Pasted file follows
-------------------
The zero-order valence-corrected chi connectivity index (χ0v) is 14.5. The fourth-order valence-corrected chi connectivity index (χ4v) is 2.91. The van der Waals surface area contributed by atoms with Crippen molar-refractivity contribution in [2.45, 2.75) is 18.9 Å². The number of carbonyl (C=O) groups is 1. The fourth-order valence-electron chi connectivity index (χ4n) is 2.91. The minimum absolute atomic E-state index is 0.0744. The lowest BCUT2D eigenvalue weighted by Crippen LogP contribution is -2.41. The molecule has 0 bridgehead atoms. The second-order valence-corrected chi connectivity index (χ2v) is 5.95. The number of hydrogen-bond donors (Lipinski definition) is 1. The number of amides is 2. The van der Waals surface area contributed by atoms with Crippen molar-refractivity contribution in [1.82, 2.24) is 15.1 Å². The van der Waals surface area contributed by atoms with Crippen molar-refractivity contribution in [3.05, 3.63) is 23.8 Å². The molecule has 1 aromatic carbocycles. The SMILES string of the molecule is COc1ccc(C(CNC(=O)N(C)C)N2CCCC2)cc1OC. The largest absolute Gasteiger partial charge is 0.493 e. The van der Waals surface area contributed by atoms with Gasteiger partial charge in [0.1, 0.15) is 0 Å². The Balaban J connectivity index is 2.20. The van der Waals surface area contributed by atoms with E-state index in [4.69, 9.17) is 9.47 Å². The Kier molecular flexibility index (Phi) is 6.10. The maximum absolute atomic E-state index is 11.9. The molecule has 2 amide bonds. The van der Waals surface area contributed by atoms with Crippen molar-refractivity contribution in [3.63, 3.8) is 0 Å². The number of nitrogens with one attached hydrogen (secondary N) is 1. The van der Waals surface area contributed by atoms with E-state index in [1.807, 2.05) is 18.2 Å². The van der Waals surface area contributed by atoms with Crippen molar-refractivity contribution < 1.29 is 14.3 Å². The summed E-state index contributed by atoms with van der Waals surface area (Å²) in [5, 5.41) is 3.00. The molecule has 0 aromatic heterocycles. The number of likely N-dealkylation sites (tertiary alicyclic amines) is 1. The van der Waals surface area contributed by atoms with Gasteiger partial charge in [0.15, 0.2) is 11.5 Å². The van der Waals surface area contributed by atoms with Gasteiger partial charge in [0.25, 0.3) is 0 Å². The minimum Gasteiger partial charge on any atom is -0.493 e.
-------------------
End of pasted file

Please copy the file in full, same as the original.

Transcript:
The zero-order valence-corrected chi connectivity index (χ0v) is 14.5. The fourth-order valence-corrected chi connectivity index (χ4v) is 2.91. The van der Waals surface area contributed by atoms with Crippen molar-refractivity contribution in [2.45, 2.75) is 18.9 Å². The number of carbonyl (C=O) groups is 1. The fourth-order valence-electron chi connectivity index (χ4n) is 2.91. The minimum absolute atomic E-state index is 0.0744. The lowest BCUT2D eigenvalue weighted by Crippen LogP contribution is -2.41. The molecule has 0 bridgehead atoms. The second-order valence-corrected chi connectivity index (χ2v) is 5.95. The number of hydrogen-bond donors (Lipinski definition) is 1. The number of amides is 2. The van der Waals surface area contributed by atoms with Crippen molar-refractivity contribution in [1.82, 2.24) is 15.1 Å². The van der Waals surface area contributed by atoms with Crippen molar-refractivity contribution in [3.05, 3.63) is 23.8 Å². The molecule has 1 aromatic carbocycles. The SMILES string of the molecule is COc1ccc(C(CNC(=O)N(C)C)N2CCCC2)cc1OC. The largest absolute Gasteiger partial charge is 0.493 e. The van der Waals surface area contributed by atoms with Gasteiger partial charge in [0.1, 0.15) is 0 Å². The Balaban J connectivity index is 2.20. The van der Waals surface area contributed by atoms with E-state index in [4.69, 9.17) is 9.47 Å². The Kier molecular flexibility index (Phi) is 6.10. The maximum absolute atomic E-state index is 11.9. The molecule has 2 amide bonds. The van der Waals surface area contributed by atoms with Crippen molar-refractivity contribution in [3.63, 3.8) is 0 Å². The number of nitrogens with one attached hydrogen (secondary N) is 1. The van der Waals surface area contributed by atoms with E-state index in [1.807, 2.05) is 18.2 Å². The van der Waals surface area contributed by atoms with Crippen molar-refractivity contribution < 1.29 is 14.3 Å². The summed E-state index contributed by atoms with van der Waals surface area (Å²) in [5, 5.41) is 3.00. The molecule has 0 aromatic heterocycles. The number of likely N-dealkylation sites (tertiary alicyclic amines) is 1. The van der Waals surface area contributed by atoms with Gasteiger partial charge in [0.15, 0.2) is 11.5 Å². The van der Waals surface area contributed by atoms with Gasteiger partial charge in [0.25, 0.3) is 0 Å². The minimum Gasteiger partial charge on any atom is -0.493 e.